- Was this trial registered before it began? It should have been! So that we can scrutinise it and make sure negative results don’t get hidden.
- Is the primary outcome reported in the paper the same as the primary outcome specified in the protocol? If not, why not? Though researchers may publish their protocol in advance when registering a trial, not all registries require it.
- Look for other trials by this company, or group, or on this treatment and on registries: have these all been published? If not, then this report possibly represents a biased and cherry picked finding.
- ALWAYS mention who funded the trial – it matters. Whether some of the ethics committee people have some interest with the funding company.
- Look at whether the country where the work is done will benefit from the trial. Will they get the drug at a lower cost or not? Is it investing a disorder or disease that is a problem in that country.
- How many patients were on the trial, and how many were in each arm. Some trials can only have small patient groups, but others will need to study many more patients to draw the conclusions that may be being claimed.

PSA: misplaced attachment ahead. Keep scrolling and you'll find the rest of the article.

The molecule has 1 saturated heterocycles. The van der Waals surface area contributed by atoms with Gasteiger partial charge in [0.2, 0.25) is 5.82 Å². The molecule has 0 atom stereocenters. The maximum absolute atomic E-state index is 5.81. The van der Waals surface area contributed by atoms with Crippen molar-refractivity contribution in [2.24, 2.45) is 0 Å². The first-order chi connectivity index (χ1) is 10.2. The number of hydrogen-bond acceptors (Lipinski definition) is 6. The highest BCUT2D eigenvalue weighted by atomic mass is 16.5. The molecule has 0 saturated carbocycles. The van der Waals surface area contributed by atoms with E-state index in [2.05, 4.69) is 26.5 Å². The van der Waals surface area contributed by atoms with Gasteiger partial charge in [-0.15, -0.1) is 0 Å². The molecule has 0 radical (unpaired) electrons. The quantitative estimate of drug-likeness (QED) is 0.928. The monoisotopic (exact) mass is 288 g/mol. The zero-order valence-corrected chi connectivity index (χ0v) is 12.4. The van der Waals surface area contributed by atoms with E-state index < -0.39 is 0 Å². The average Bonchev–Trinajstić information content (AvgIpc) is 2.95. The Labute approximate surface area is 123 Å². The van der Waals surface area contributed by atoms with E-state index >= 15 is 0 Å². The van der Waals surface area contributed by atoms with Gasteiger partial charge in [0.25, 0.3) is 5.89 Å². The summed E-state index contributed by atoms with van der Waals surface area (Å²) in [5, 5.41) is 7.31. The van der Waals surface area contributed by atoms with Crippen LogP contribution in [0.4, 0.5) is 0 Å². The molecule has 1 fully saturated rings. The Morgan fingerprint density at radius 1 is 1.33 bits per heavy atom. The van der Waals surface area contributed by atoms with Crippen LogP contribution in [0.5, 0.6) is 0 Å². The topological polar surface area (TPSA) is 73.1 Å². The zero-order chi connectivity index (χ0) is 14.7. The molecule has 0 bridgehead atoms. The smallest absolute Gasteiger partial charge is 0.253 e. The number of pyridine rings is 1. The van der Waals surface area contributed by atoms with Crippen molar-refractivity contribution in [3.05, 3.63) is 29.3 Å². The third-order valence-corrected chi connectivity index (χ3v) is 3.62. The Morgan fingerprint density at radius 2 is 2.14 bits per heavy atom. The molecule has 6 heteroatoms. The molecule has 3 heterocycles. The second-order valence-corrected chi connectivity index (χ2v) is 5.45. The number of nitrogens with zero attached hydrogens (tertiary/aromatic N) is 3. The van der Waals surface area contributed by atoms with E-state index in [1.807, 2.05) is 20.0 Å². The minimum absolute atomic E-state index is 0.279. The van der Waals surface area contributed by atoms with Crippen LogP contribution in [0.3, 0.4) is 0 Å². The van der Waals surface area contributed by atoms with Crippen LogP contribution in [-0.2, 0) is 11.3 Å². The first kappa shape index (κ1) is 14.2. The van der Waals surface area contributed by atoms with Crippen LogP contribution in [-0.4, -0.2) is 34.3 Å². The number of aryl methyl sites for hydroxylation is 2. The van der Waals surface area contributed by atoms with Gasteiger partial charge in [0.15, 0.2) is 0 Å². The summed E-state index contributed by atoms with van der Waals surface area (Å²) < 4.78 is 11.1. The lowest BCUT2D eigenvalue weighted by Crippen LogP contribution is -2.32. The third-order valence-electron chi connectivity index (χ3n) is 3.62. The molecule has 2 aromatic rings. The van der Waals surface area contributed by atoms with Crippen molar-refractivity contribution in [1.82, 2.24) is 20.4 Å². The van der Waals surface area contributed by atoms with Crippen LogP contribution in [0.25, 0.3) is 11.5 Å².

- What was being compared? Was it drug vs placebo? Drug vs standard care? Drug with no control arm?
- Be precise about the sort of people or patients who benefited – was it just in advanced disease, people with a particular form of a disease? Contextualise how common these patients are in the bigger picture.
- Report natural frequencies as these are much more meaningful to both laypeople and experts: 13 people per 1000 experiencedx is clearer than 1.3% of people experienced x
- Avoid relative risks and try to paint the findings in meaningful terms. So if you say the drug improved survival by X% it’s hard to know quite what that means. If you wrote: people taking the drug lived four months longer on average, you’d be clearer. Best of all would be to say: patients taking the drug lived four months longer on average, which is two months longer than the control group.